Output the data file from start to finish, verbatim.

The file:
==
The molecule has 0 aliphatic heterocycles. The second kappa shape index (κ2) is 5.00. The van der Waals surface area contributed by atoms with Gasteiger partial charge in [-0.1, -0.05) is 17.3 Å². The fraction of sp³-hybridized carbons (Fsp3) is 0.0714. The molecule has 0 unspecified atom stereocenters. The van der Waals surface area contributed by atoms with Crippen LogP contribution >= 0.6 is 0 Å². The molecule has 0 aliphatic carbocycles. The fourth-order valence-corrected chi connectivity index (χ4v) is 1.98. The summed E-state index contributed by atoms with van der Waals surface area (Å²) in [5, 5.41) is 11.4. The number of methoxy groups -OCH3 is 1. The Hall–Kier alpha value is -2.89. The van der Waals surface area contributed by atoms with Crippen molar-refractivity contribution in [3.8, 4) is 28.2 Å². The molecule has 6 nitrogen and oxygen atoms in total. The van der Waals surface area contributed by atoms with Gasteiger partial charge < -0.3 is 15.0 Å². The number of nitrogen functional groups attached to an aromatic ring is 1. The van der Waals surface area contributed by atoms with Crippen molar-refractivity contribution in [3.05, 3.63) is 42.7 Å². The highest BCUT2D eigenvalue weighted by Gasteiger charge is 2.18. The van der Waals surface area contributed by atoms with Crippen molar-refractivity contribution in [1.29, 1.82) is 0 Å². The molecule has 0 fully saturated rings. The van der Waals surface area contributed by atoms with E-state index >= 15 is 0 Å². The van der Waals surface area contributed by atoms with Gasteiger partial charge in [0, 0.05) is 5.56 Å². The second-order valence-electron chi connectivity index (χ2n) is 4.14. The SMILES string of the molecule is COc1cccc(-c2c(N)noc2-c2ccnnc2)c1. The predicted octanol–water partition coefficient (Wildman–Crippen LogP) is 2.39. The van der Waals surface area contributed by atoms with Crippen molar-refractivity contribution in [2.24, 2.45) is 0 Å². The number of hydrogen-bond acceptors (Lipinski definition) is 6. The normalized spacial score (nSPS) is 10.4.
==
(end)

The molecule has 0 aliphatic heterocycles. The second kappa shape index (κ2) is 5.00. The van der Waals surface area contributed by atoms with Gasteiger partial charge in [-0.1, -0.05) is 17.3 Å². The fraction of sp³-hybridized carbons (Fsp3) is 0.0714. The molecule has 0 unspecified atom stereocenters. The van der Waals surface area contributed by atoms with Crippen LogP contribution >= 0.6 is 0 Å². The molecule has 0 aliphatic carbocycles. The fourth-order valence-corrected chi connectivity index (χ4v) is 1.98. The summed E-state index contributed by atoms with van der Waals surface area (Å²) in [5, 5.41) is 11.4. The number of methoxy groups -OCH3 is 1. The Hall–Kier alpha value is -2.89. The van der Waals surface area contributed by atoms with Crippen molar-refractivity contribution in [3.8, 4) is 28.2 Å². The molecule has 6 nitrogen and oxygen atoms in total. The van der Waals surface area contributed by atoms with Gasteiger partial charge < -0.3 is 15.0 Å². The number of nitrogen functional groups attached to an aromatic ring is 1. The van der Waals surface area contributed by atoms with Crippen molar-refractivity contribution in [3.05, 3.63) is 42.7 Å². The highest BCUT2D eigenvalue weighted by Gasteiger charge is 2.18. The van der Waals surface area contributed by atoms with Crippen molar-refractivity contribution in [1.29, 1.82) is 0 Å². The molecule has 0 fully saturated rings. The van der Waals surface area contributed by atoms with E-state index >= 15 is 0 Å². The van der Waals surface area contributed by atoms with Gasteiger partial charge in [0, 0.05) is 5.56 Å². The second-order valence-electron chi connectivity index (χ2n) is 4.14. The SMILES string of the molecule is COc1cccc(-c2c(N)noc2-c2ccnnc2)c1. The predicted octanol–water partition coefficient (Wildman–Crippen LogP) is 2.39. The van der Waals surface area contributed by atoms with Crippen molar-refractivity contribution in [2.24, 2.45) is 0 Å². The number of hydrogen-bond acceptors (Lipinski definition) is 6. The normalized spacial score (nSPS) is 10.4.